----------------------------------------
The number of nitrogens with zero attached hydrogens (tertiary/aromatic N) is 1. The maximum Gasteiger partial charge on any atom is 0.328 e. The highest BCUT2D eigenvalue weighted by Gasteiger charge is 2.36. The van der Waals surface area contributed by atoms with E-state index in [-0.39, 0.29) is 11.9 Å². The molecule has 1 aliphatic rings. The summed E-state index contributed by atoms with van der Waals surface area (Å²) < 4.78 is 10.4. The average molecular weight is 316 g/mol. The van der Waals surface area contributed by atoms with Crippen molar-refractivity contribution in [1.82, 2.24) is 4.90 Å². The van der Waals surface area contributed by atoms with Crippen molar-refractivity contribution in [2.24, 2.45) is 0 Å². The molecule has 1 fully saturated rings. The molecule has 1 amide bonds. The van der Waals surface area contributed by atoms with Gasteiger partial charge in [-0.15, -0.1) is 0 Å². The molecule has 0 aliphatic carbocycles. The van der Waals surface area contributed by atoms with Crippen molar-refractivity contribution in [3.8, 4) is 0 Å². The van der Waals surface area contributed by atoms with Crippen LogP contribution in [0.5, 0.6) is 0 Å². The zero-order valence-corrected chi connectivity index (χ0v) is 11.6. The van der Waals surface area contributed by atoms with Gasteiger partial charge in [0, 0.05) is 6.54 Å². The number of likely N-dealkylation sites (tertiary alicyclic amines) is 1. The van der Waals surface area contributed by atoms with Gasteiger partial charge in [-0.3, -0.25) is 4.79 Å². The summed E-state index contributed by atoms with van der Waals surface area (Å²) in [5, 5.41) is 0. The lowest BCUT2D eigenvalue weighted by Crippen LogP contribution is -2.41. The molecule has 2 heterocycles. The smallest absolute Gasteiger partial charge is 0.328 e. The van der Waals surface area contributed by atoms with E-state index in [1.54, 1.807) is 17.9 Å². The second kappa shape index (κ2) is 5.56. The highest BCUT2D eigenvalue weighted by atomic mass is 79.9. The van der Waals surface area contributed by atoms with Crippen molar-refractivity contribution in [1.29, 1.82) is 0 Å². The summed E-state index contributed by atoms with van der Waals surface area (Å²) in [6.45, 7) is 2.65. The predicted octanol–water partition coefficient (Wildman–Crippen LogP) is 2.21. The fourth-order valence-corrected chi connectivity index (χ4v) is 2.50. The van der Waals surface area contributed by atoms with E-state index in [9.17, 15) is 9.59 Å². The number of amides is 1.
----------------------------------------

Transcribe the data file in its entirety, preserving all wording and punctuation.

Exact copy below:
The number of nitrogens with zero attached hydrogens (tertiary/aromatic N) is 1. The maximum Gasteiger partial charge on any atom is 0.328 e. The highest BCUT2D eigenvalue weighted by Gasteiger charge is 2.36. The van der Waals surface area contributed by atoms with E-state index in [-0.39, 0.29) is 11.9 Å². The molecule has 1 aliphatic rings. The summed E-state index contributed by atoms with van der Waals surface area (Å²) < 4.78 is 10.4. The average molecular weight is 316 g/mol. The van der Waals surface area contributed by atoms with Crippen molar-refractivity contribution in [1.82, 2.24) is 4.90 Å². The van der Waals surface area contributed by atoms with Crippen molar-refractivity contribution in [2.24, 2.45) is 0 Å². The molecule has 1 fully saturated rings. The molecule has 1 amide bonds. The van der Waals surface area contributed by atoms with Gasteiger partial charge in [-0.15, -0.1) is 0 Å². The molecule has 0 aliphatic carbocycles. The van der Waals surface area contributed by atoms with Crippen molar-refractivity contribution in [3.8, 4) is 0 Å². The van der Waals surface area contributed by atoms with Crippen LogP contribution in [0.5, 0.6) is 0 Å². The zero-order valence-corrected chi connectivity index (χ0v) is 11.6. The van der Waals surface area contributed by atoms with Gasteiger partial charge in [0, 0.05) is 6.54 Å². The number of likely N-dealkylation sites (tertiary alicyclic amines) is 1. The van der Waals surface area contributed by atoms with Gasteiger partial charge in [-0.3, -0.25) is 4.79 Å². The summed E-state index contributed by atoms with van der Waals surface area (Å²) in [5, 5.41) is 0. The lowest BCUT2D eigenvalue weighted by Crippen LogP contribution is -2.41. The molecule has 2 heterocycles. The smallest absolute Gasteiger partial charge is 0.328 e. The van der Waals surface area contributed by atoms with E-state index in [1.54, 1.807) is 17.9 Å². The second kappa shape index (κ2) is 5.56. The highest BCUT2D eigenvalue weighted by atomic mass is 79.9. The van der Waals surface area contributed by atoms with Crippen molar-refractivity contribution in [1.29, 1.82) is 0 Å². The summed E-state index contributed by atoms with van der Waals surface area (Å²) in [6.45, 7) is 2.65. The predicted octanol–water partition coefficient (Wildman–Crippen LogP) is 2.21. The fourth-order valence-corrected chi connectivity index (χ4v) is 2.50. The van der Waals surface area contributed by atoms with E-state index in [9.17, 15) is 9.59 Å². The number of amides is 1.